MirandaSings Says:

January 21st, 2013 at 12:42 am

My sister’s name is Blythe! I’ve always thought it was perfectly lovely, and because she’s such a cheerful, happy person, I think its meaning is perfect too.

cosmic_dusts Says:

January 21st, 2013 at 2:53 am

Bram is my top name for a boy, I love it!

KrissyKat Says:

January 21st, 2013 at 3:29 am

Love Bram!

skizzo Says:

January 21st, 2013 at 6:55 am

Knox Addison is great, I love seeing male names gone pink, return to their original gender.

Magnus is still awful.

MinnieAbby Says:

January 21st, 2013 at 8:20 am

I love Blythe! I agree with Flick, Knox Addison is nice for a boy.

southern.maple Says:

January 21st, 2013 at 10:45 am

If Elijah isn’t in the top ten when the 2012 stats are released in May, I’ll be very surprised. Bram has started to grow on me lately. I love seeing Addison on a boy.

Jenna5128 Says:

January 21st, 2013 at 10:52 am

Disagree on Bridget being usable. I am a case study of why it is not. It is so unusual that it begs for mocking as a child. I was “Bridget the Midget” until I was a teen and then “Frigid Bridget” as a teen (the lack of a perfect rhyme didn’t stop the boys) NO ONE can spell it. I spend every day of my life correcting people. In today’s email world, this means I constantly miss emails because I tell people over the phone what my email address is, and they still don’t listen and arbitrarily add an extra “t” or change the “e” to an “i”. The name has been a headache since birth and for what? Pick Blythe, or Blair or my sister’s name Brenna or a thousand other cute B names.

Mischa Says:

January 21st, 2013 at 11:05 am

I had to say: thank you for my Monday laugh. The baby photo is hilarious!

Max Alice – good grief is all I can say

Knox Addison – sounds like the name of a banker

Elijah Joseph Daniel – a little heavy on the Bible names

I only like Blythe.

CaraMichelle Says:

January 21st, 2013 at 1:17 pm

I’ve always been fond of the name Blythe, and I rather like Knox Addison.

Two more “newsworthy names.” Today Prince Georg Friedrich and Princess Sophie of Prussia became parents! Sophie gave birth to boy twins – Carl Friedrich and Louis Ferdinand.

linzybindi Says:

January 21st, 2013 at 1:57 pm

LOVE Blythe!!! If I ever have a daughter this will be her name.

I also really like Magnus, Bridger, and Bram.

strawberrytree Says:

January 21st, 2013 at 2:04 pm

Max Alice is dreadful. I really dislike Bridger as well. Not crazy about Alabama…too country for me.

Love Blythe! Love seeing Addison on a boy. Really digging Bram and Magnus too. There`s a baby Magnus in our playgroup and it`s adorable on him.

twentyeightist Says:

January 21st, 2013 at 4:54 pm

Blythe is a favorite of mine too. I think Bridger is sort of cute, not sure I’d use it, but it isn’t heinous. Bram is absolutely my favorite on this list.

auroradawn Says:

January 21st, 2013 at 5:25 pm

I know a guy named Bridger, now in his mid-thirties. His dad loved stories of the old mountain men, so he named his son after Jim Bridger. The Bridger Mountains are probably named for him, too, hmm? I always thought it was a pretty cool name. I heard they would have named a second son Colter, after John Colter, member of the Lewis and Clark expedition.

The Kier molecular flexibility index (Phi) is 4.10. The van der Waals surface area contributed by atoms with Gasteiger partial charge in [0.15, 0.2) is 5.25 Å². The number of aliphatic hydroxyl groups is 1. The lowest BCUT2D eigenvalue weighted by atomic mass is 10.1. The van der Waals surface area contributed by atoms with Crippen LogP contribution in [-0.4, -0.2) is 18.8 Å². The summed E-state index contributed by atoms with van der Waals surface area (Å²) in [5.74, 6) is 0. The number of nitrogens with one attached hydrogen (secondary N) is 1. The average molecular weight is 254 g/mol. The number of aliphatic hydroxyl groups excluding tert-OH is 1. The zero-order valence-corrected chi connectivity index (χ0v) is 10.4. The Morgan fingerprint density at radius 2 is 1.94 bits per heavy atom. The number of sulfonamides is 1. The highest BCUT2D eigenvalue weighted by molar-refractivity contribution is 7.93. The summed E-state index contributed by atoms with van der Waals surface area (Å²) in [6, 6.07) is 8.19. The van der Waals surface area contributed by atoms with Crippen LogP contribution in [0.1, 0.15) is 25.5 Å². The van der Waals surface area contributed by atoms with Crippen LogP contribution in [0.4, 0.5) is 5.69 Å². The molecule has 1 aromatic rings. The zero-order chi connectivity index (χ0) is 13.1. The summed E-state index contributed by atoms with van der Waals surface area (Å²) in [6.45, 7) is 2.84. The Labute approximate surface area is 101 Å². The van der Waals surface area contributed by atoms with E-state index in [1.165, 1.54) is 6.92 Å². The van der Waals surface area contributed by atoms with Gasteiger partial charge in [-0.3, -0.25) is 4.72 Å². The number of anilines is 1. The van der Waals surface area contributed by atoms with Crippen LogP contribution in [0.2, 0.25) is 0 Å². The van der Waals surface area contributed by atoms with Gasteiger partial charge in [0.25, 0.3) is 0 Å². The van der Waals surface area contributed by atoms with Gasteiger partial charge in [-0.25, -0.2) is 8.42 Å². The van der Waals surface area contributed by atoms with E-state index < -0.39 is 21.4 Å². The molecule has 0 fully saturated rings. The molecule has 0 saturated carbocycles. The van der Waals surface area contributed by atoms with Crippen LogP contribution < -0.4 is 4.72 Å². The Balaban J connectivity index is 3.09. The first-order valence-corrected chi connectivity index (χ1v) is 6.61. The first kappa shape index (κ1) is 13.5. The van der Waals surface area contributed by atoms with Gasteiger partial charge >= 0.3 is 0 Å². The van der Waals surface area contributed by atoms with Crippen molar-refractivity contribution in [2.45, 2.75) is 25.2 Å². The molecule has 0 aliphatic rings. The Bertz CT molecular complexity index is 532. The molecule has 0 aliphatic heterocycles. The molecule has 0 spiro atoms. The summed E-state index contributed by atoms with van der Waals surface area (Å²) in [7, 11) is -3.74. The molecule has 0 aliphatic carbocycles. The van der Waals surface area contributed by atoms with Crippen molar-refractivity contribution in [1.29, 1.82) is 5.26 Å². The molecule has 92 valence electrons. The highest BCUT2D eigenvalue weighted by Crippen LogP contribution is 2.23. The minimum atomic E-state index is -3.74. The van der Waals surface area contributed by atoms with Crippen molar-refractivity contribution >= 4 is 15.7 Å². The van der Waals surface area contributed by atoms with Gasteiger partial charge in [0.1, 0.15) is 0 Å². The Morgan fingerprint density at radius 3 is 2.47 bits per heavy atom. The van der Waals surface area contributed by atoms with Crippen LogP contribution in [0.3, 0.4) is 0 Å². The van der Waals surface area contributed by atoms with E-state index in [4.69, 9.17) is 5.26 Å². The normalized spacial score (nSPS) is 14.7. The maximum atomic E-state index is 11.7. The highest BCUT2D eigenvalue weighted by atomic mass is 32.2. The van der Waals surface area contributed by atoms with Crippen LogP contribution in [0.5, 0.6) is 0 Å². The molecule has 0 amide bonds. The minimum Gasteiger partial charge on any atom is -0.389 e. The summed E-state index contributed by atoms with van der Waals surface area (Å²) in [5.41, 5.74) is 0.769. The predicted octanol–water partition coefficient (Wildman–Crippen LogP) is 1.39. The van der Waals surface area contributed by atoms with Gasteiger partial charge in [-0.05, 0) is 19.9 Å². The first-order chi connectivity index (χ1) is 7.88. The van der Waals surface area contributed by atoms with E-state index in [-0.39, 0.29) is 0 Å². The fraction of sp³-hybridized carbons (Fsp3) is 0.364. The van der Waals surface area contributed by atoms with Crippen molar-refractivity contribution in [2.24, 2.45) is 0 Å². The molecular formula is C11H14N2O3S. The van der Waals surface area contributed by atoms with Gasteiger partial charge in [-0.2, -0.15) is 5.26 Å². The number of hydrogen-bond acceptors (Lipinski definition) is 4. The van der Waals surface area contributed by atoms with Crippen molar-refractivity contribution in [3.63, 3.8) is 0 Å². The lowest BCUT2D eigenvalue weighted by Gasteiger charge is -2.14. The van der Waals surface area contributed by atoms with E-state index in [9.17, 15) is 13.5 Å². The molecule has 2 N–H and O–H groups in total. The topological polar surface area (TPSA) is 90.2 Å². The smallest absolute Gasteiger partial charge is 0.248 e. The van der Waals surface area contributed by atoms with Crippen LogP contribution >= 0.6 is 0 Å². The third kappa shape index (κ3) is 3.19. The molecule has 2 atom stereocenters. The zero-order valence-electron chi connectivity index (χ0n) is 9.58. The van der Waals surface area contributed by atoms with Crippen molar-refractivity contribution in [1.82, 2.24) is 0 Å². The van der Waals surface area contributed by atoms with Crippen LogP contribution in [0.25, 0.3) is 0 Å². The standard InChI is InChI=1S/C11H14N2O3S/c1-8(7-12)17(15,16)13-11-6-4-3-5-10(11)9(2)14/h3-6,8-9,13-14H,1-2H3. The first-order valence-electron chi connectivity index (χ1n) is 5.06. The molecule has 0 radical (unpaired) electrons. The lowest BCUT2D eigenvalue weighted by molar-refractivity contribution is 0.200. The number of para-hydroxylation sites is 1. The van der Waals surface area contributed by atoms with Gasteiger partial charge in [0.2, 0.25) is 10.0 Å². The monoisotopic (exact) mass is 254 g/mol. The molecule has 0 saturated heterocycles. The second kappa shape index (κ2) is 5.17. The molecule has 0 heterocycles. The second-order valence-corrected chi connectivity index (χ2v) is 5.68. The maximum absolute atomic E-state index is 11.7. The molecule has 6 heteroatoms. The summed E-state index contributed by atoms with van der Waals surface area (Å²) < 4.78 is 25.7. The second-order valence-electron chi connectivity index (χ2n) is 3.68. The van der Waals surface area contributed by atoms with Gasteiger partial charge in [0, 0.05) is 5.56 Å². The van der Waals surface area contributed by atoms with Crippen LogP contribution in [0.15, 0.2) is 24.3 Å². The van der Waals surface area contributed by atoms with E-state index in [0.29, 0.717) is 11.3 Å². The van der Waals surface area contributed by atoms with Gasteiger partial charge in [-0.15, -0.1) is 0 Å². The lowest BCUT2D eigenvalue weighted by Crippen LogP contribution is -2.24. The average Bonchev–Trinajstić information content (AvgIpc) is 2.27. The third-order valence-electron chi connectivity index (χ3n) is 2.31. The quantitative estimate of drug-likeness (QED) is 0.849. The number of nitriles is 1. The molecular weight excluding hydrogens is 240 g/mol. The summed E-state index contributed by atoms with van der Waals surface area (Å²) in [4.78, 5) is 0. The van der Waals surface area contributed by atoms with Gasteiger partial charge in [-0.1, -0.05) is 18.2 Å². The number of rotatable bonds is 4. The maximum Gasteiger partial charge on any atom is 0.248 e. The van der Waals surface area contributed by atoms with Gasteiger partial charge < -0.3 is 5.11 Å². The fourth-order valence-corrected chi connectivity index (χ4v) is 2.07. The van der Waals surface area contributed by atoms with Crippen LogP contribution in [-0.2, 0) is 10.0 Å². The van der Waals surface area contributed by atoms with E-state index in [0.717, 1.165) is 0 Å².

HerMajesty Says:

January 21st, 2013 at 6:40 pm

I have resently come to love the name Carrie, so it is a plesant surprise to see it here. Bram is nice, and I like Blythe, but it reminds me too much of a play I was in a few years ago.

Abby Says:

January 21st, 2013 at 8:19 pm

@CaraMichelle – Awesome news! Thank you.

Good to see Bram getting so much positive attention.

@auroradawn – Yes, the Bridger Mountains are named after Jim Bridger … so maybe all the boys are named after Jim! And Colter is pretty awesome.

@Jenna5128 – Interesting – I don’t know any Bridgets in their 20s or 30s or 40s. I do know a little Bridget. She’s 7 – so I suppose she still had middle school to contend with …

annagrace80 Says:

January 21st, 2013 at 10:09 pm

I’m the swistle reader that asked about Blythe!! I love this name, but I think the sound and pronunciation throws people off. Blythe with a voiced th sound like tithe or Blythe with an unvoiced th sound like Ruth, bath, etc?
We will be pronouncing it with the softer th sound like Ruth. Perfect non-frilly girl name IMO!

arreisenlaluz9 Says:

January 22nd, 2013 at 10:15 pm

How bizarre. I actually knew three sisters named Brooke, Blair and Blythe!

WaltzingMoreThanMatilda Says:

January 23rd, 2013 at 3:43 am

Max as a girl’s name threw me for a loop – but you’re right, it’s just like calling a girl Alex, so if you accept one you must accept the other.

Love Magnus and Bram!

Annie85 Says:

January 26th, 2013 at 11:20 am

I seriously don’t get the appeal of Maxwell or even just Max on a girl. I mean, what’s so bad about Maxine?
Magnus is a cool, yet daring choice.
Carrie is pretty, but I prefer Carey for a girl, like Carey Mulligan.

40 Blogs You Must Read to Avoid Making a Baby Naming Mistake | Newborn Care Says:

February 3rd, 2013 at 8:41 am

[…] Meanings of Names: The Nameberry 9- Blythe, Bridger, and Bram […]

40 Blogs You Must Read to Avoid Making a Baby Naming Mistake Says:

February 4th, 2013 at 6:56 am